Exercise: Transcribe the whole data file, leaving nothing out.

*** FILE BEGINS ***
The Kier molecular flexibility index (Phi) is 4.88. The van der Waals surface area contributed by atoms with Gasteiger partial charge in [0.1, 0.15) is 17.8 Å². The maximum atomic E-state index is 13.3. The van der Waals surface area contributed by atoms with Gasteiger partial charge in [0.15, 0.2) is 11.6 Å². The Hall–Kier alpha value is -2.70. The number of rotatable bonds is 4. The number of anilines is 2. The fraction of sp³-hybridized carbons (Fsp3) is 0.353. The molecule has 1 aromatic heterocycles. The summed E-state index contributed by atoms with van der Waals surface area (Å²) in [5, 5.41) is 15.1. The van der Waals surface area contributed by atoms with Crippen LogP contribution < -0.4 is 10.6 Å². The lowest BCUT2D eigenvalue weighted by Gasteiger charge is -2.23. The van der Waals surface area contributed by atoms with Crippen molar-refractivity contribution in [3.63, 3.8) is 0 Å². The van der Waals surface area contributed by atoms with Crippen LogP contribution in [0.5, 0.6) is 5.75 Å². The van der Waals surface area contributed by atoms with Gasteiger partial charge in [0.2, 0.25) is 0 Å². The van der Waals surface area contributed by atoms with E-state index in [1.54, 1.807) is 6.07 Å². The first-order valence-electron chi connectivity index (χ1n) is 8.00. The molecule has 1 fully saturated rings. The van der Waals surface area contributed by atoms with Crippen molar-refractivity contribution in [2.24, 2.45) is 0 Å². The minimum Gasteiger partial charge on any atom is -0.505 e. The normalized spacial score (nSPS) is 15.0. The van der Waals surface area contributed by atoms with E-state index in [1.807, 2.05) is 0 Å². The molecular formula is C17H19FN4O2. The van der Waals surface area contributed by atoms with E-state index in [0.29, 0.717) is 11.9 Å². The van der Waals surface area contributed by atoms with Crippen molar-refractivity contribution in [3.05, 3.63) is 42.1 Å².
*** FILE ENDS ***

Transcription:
The Kier molecular flexibility index (Phi) is 4.88. The van der Waals surface area contributed by atoms with Gasteiger partial charge in [0.1, 0.15) is 17.8 Å². The maximum atomic E-state index is 13.3. The van der Waals surface area contributed by atoms with Gasteiger partial charge in [0.15, 0.2) is 11.6 Å². The Hall–Kier alpha value is -2.70. The number of rotatable bonds is 4. The number of anilines is 2. The fraction of sp³-hybridized carbons (Fsp3) is 0.353. The molecule has 1 aromatic heterocycles. The summed E-state index contributed by atoms with van der Waals surface area (Å²) in [5, 5.41) is 15.1. The van der Waals surface area contributed by atoms with Crippen LogP contribution < -0.4 is 10.6 Å². The lowest BCUT2D eigenvalue weighted by Gasteiger charge is -2.23. The van der Waals surface area contributed by atoms with Crippen molar-refractivity contribution in [3.63, 3.8) is 0 Å². The van der Waals surface area contributed by atoms with Crippen LogP contribution in [0.5, 0.6) is 5.75 Å². The van der Waals surface area contributed by atoms with Gasteiger partial charge in [0.2, 0.25) is 0 Å². The van der Waals surface area contributed by atoms with E-state index in [1.54, 1.807) is 6.07 Å². The first-order valence-electron chi connectivity index (χ1n) is 8.00. The molecule has 1 fully saturated rings. The van der Waals surface area contributed by atoms with Crippen molar-refractivity contribution in [2.24, 2.45) is 0 Å². The minimum Gasteiger partial charge on any atom is -0.505 e. The normalized spacial score (nSPS) is 15.0. The van der Waals surface area contributed by atoms with E-state index in [1.807, 2.05) is 0 Å². The molecular formula is C17H19FN4O2. The van der Waals surface area contributed by atoms with E-state index in [0.29, 0.717) is 11.9 Å². The van der Waals surface area contributed by atoms with Crippen molar-refractivity contribution in [3.05, 3.63) is 42.1 Å².